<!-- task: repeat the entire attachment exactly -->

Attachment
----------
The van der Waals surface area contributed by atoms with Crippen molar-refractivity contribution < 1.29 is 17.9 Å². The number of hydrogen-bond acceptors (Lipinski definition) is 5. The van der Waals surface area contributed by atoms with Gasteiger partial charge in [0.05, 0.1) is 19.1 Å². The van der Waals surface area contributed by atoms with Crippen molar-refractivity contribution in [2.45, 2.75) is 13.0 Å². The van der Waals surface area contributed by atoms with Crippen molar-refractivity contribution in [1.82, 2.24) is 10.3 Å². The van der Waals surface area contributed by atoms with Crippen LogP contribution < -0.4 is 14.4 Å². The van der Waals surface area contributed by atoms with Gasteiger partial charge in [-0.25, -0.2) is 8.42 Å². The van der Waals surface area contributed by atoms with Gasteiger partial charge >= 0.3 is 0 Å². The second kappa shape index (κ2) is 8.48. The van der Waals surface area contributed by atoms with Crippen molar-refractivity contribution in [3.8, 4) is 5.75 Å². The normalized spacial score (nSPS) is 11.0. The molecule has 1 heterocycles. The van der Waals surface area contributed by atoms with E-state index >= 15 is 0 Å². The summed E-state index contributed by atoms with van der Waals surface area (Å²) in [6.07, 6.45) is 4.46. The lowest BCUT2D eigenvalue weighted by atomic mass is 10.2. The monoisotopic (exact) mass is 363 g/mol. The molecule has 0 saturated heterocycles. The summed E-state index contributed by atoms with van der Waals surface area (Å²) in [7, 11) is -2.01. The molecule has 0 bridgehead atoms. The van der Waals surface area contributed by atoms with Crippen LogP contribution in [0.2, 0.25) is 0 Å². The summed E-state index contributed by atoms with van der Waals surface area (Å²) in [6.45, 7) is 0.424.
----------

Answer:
The van der Waals surface area contributed by atoms with Crippen molar-refractivity contribution < 1.29 is 17.9 Å². The number of hydrogen-bond acceptors (Lipinski definition) is 5. The van der Waals surface area contributed by atoms with Gasteiger partial charge in [0.05, 0.1) is 19.1 Å². The van der Waals surface area contributed by atoms with Crippen molar-refractivity contribution in [2.45, 2.75) is 13.0 Å². The van der Waals surface area contributed by atoms with Crippen molar-refractivity contribution in [1.82, 2.24) is 10.3 Å². The van der Waals surface area contributed by atoms with Crippen LogP contribution < -0.4 is 14.4 Å². The van der Waals surface area contributed by atoms with Gasteiger partial charge in [-0.25, -0.2) is 8.42 Å². The van der Waals surface area contributed by atoms with Gasteiger partial charge >= 0.3 is 0 Å². The second kappa shape index (κ2) is 8.48. The van der Waals surface area contributed by atoms with Crippen molar-refractivity contribution in [3.8, 4) is 5.75 Å². The normalized spacial score (nSPS) is 11.0. The molecule has 1 heterocycles. The van der Waals surface area contributed by atoms with E-state index >= 15 is 0 Å². The summed E-state index contributed by atoms with van der Waals surface area (Å²) in [6.07, 6.45) is 4.46. The lowest BCUT2D eigenvalue weighted by atomic mass is 10.2. The monoisotopic (exact) mass is 363 g/mol. The molecule has 0 saturated heterocycles. The summed E-state index contributed by atoms with van der Waals surface area (Å²) in [7, 11) is -2.01. The molecule has 0 bridgehead atoms. The van der Waals surface area contributed by atoms with Crippen LogP contribution in [0.2, 0.25) is 0 Å². The summed E-state index contributed by atoms with van der Waals surface area (Å²) in [6.45, 7) is 0.424.